So before you pick up a pen, load that sheet of paper into the typewriter, or open that laptop, ask yourself:

“Why do I want to write?”

If any of the following is your answer:

  • Words are tools I use to excavate truth within myself and my point of view in order to make the world a richer experience for myself and (hopefully) others.
  • Not being able to write feels like not being able to speak, think, feel, or breathe.
  • I want to read a work like this, but no one has written it.
  • I have something to say that will make the world a better place.
  • I just want to tell a good story.

Then please, for everyone’s sake, WRITE. If you have something worthwhile to say, someone always wants to hear it, even if it’s just you because I assure you that, if you want to write, it’s because you saw something written by someone who wanted the same thing as you.

FROM DAY ONE: A YEAR 47 OMNIBUS is available here:

Connect with Bo here: and on social media: @infrafan

Find Bo’s books here:

From Eva Lauder, Romantic Drama Author

I am new to the world of published writing and didn’t realise just how much is involved in not only being an author but an indie author. I was so focused on querying agents in the hope that I’d go down the traditional publishing route, I hadn’t researched the alternative. I’ve heard of folk querying for months, years even, but I couldn’t put myself under that kind of pressure and self-doubt. Being a writer fills you with regular emotions ranging from ‘yay, go me’ to ‘I’m kidding myself’ as it is, so when you throw querying into the equation, if you veer towards being a tad sensitive, it can become personal. As a result I set myself a limit. I allowed myself six months of querying before going independent. It’s not because I don’t believe in my novel, but I do believe in trying other avenues.

So, here I am. In the year and a half of joining the writing community, I have made some lovely friends who offer support and advice. This is priceless. I have published my novel and it hasn’t been easy. When I compare my very first draft to the published one, it’s cringeworthy. The novel has been through four rewrites and countless edits.

Technology and I don’t go together like hand in glove and the money that has been spent on completely pointless services has also been a learning curve. Having spoken with Kelly Evans, she took a look at my newly formatted ms and pointed out issues that had to be rectified if my book was to be taken seriously. After lots of guidance and patience, I can now say that I am officially a published author. My next project will be less problematic in that I have learned so much on this journey, and although I will invariably make mistakes, I won’t repeat the same ones (she says). What is the most important piece of advice in all of this ? Don’t be afraid or embarrassed to ask for help. Everyone has been a rookie at some point.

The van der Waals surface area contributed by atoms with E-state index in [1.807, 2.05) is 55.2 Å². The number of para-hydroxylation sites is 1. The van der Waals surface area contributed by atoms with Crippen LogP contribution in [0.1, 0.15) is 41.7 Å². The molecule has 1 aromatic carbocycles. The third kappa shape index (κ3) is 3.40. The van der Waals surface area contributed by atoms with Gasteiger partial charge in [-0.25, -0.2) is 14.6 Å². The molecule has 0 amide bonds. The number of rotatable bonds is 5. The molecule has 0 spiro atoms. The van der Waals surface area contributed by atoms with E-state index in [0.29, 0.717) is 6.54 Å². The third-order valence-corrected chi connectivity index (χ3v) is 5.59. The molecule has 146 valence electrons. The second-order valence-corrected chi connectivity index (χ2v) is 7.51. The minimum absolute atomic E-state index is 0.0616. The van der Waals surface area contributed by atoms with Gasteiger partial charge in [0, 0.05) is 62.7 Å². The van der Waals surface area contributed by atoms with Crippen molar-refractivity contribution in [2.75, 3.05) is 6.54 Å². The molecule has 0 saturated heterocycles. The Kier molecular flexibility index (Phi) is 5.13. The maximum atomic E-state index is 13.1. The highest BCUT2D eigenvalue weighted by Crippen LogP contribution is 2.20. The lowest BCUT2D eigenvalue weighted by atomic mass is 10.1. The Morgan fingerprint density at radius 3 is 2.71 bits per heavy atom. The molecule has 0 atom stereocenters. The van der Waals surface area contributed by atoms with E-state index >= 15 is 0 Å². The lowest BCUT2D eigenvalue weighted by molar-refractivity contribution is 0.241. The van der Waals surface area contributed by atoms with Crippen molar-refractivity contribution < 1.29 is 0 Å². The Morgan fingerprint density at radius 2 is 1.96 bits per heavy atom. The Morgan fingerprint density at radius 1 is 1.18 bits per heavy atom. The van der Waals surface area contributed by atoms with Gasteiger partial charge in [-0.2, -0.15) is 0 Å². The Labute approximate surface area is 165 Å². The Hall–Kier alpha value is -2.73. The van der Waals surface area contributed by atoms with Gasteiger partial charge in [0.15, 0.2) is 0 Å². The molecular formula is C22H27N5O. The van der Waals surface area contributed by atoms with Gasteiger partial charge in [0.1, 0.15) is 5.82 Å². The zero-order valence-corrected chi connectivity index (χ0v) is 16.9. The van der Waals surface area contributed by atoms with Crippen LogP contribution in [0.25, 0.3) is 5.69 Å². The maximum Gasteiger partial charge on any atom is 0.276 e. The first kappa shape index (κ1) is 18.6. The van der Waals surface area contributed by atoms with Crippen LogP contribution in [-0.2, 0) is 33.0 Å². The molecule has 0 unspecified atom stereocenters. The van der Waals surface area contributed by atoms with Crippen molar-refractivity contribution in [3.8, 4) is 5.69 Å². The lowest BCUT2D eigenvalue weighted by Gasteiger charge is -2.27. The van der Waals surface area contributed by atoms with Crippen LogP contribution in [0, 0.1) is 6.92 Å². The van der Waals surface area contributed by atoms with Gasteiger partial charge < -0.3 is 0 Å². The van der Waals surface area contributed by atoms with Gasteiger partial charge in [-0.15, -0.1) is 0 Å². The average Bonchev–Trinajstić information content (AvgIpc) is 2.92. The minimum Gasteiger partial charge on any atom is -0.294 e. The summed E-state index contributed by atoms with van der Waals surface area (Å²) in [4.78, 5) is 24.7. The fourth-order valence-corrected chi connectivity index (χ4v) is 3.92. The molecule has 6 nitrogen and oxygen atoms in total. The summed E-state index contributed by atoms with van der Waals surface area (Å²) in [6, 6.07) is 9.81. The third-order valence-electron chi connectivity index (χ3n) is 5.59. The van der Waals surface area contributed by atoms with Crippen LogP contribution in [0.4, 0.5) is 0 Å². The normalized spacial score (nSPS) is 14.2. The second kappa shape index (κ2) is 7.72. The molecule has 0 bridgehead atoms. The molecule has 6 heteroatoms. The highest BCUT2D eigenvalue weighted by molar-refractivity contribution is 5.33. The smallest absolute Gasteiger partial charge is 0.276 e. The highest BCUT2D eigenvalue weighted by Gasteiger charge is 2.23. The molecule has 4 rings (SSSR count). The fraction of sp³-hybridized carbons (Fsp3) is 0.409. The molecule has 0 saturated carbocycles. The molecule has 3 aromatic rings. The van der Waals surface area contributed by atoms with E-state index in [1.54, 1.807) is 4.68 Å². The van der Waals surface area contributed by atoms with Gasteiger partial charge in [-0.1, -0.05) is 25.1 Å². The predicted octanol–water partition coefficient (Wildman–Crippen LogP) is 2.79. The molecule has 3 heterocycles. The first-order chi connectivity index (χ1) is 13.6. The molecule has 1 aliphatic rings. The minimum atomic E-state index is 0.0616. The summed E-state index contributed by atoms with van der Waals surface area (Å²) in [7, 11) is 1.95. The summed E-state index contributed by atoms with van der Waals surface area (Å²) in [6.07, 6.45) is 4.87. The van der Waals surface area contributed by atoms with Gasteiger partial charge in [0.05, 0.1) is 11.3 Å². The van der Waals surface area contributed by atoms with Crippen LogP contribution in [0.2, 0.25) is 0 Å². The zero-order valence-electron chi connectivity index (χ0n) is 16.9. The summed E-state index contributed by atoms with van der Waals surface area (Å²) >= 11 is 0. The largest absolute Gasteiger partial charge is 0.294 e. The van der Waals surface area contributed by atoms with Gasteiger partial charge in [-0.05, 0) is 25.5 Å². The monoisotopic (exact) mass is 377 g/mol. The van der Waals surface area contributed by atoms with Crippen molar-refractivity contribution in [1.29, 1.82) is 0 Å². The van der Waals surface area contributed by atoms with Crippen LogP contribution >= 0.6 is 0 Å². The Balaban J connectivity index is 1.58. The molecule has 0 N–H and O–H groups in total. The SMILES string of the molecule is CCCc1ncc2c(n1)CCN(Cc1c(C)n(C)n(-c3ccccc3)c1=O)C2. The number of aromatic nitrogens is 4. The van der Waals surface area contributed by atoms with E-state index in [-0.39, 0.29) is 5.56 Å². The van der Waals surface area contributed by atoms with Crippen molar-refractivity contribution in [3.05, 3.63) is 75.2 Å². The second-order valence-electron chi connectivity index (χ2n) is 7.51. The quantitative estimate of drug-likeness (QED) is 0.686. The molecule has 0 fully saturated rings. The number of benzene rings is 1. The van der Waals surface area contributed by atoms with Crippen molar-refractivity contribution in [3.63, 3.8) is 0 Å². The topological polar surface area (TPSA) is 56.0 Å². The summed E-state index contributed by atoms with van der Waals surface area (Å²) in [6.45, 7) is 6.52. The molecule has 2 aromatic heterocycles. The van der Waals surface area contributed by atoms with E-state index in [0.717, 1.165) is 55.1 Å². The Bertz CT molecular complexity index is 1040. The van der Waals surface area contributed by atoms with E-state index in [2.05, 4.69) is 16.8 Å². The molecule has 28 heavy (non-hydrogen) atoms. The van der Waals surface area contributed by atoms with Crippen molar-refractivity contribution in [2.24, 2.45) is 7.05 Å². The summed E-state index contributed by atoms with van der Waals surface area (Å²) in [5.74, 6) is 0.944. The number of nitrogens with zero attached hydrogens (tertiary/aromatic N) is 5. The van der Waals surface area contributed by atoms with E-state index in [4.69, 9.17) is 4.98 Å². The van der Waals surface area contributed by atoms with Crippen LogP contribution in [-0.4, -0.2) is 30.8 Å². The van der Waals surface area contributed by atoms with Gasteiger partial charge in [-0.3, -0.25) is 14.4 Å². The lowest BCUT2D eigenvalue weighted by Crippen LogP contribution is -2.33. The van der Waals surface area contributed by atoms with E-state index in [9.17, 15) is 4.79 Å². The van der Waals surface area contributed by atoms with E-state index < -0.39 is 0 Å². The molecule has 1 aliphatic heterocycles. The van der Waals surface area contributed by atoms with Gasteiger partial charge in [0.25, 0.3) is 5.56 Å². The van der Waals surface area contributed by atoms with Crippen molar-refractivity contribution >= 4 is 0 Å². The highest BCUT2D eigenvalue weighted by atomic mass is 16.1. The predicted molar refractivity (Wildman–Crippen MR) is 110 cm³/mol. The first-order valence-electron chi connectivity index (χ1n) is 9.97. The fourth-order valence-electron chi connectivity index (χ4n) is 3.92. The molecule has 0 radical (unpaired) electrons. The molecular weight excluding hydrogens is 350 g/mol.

Find Eva’s book here:

Connect with Eva here:

From Dave Wickenden, Thriller Author

Writing Tip: I do not agree with a lot of the discussion about writer’s block. It’s not that you cannot write, but rather, your mind needs the time to come up with the solution for your story, either the story line or a satisfying conclusion. You need to give yourself time to figure it out. You can’t push it. In the mean time, work on something totally different. Your mind will still be working in the background. Given some time, the answer will suddenly make itself known.

Find Dave’s books here:

Connect with Dave here:

I hope you found this advice useful, be sure to support these authors, they’ve written some magnificent and terrifying stories!

Oh, and my own books are available here!

You can find MORE writing advice here:

Copyright K Evans 2022

1 thought on “Advice from Other Authors

  1. This is impressive, Kelly. So much good advice from a variety of genres with different points of view.